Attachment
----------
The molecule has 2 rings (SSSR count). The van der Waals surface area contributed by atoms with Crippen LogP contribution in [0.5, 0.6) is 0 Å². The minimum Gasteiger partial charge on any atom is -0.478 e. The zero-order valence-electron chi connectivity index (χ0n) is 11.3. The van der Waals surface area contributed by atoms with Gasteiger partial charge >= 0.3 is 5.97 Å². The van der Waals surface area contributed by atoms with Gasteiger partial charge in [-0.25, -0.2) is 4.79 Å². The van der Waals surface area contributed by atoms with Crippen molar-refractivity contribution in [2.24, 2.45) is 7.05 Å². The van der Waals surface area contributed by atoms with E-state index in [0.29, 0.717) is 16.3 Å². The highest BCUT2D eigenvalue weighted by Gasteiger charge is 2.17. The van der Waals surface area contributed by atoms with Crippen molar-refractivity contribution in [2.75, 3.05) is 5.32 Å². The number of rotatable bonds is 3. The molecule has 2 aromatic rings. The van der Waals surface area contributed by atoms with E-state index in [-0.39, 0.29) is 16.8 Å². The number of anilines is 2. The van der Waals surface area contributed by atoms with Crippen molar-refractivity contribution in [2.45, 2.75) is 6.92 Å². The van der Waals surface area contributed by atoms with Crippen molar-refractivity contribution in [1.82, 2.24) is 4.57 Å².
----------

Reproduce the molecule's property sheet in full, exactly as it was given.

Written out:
The molecule has 2 rings (SSSR count). The van der Waals surface area contributed by atoms with Crippen LogP contribution in [0.5, 0.6) is 0 Å². The minimum Gasteiger partial charge on any atom is -0.478 e. The zero-order valence-electron chi connectivity index (χ0n) is 11.3. The van der Waals surface area contributed by atoms with Gasteiger partial charge >= 0.3 is 5.97 Å². The van der Waals surface area contributed by atoms with Gasteiger partial charge in [-0.25, -0.2) is 4.79 Å². The van der Waals surface area contributed by atoms with Crippen molar-refractivity contribution in [2.24, 2.45) is 7.05 Å². The van der Waals surface area contributed by atoms with E-state index in [0.29, 0.717) is 16.3 Å². The highest BCUT2D eigenvalue weighted by Gasteiger charge is 2.17. The van der Waals surface area contributed by atoms with Crippen molar-refractivity contribution in [2.75, 3.05) is 5.32 Å². The number of rotatable bonds is 3. The molecule has 2 aromatic rings. The van der Waals surface area contributed by atoms with E-state index in [-0.39, 0.29) is 16.8 Å². The number of anilines is 2. The van der Waals surface area contributed by atoms with Crippen molar-refractivity contribution in [2.45, 2.75) is 6.92 Å². The van der Waals surface area contributed by atoms with Crippen molar-refractivity contribution in [1.82, 2.24) is 4.57 Å².